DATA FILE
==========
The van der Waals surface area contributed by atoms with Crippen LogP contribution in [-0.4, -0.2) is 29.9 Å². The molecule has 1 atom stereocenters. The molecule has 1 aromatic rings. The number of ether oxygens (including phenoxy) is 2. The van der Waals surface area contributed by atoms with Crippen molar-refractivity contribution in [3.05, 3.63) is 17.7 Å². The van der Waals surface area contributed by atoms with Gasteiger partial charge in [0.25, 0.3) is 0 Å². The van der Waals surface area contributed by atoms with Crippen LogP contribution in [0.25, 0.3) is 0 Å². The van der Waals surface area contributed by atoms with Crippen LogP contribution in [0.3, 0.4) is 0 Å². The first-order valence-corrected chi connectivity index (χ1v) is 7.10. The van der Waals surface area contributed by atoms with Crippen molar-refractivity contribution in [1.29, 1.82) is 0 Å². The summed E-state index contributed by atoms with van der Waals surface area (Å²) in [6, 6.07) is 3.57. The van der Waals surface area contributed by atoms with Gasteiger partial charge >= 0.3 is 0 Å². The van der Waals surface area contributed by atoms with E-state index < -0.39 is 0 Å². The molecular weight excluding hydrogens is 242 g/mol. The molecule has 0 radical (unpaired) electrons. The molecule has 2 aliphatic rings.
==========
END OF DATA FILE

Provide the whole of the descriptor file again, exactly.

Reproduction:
The van der Waals surface area contributed by atoms with Crippen LogP contribution in [-0.4, -0.2) is 29.9 Å². The molecule has 1 atom stereocenters. The molecule has 1 aromatic rings. The number of ether oxygens (including phenoxy) is 2. The van der Waals surface area contributed by atoms with Crippen molar-refractivity contribution in [3.05, 3.63) is 17.7 Å². The van der Waals surface area contributed by atoms with Gasteiger partial charge in [0.25, 0.3) is 0 Å². The van der Waals surface area contributed by atoms with Crippen LogP contribution in [0.25, 0.3) is 0 Å². The van der Waals surface area contributed by atoms with Crippen LogP contribution in [0.3, 0.4) is 0 Å². The first-order valence-corrected chi connectivity index (χ1v) is 7.10. The van der Waals surface area contributed by atoms with Crippen molar-refractivity contribution in [1.29, 1.82) is 0 Å². The summed E-state index contributed by atoms with van der Waals surface area (Å²) in [6, 6.07) is 3.57. The van der Waals surface area contributed by atoms with Gasteiger partial charge >= 0.3 is 0 Å². The van der Waals surface area contributed by atoms with E-state index < -0.39 is 0 Å². The molecular weight excluding hydrogens is 242 g/mol. The molecule has 0 radical (unpaired) electrons. The molecule has 2 aliphatic rings.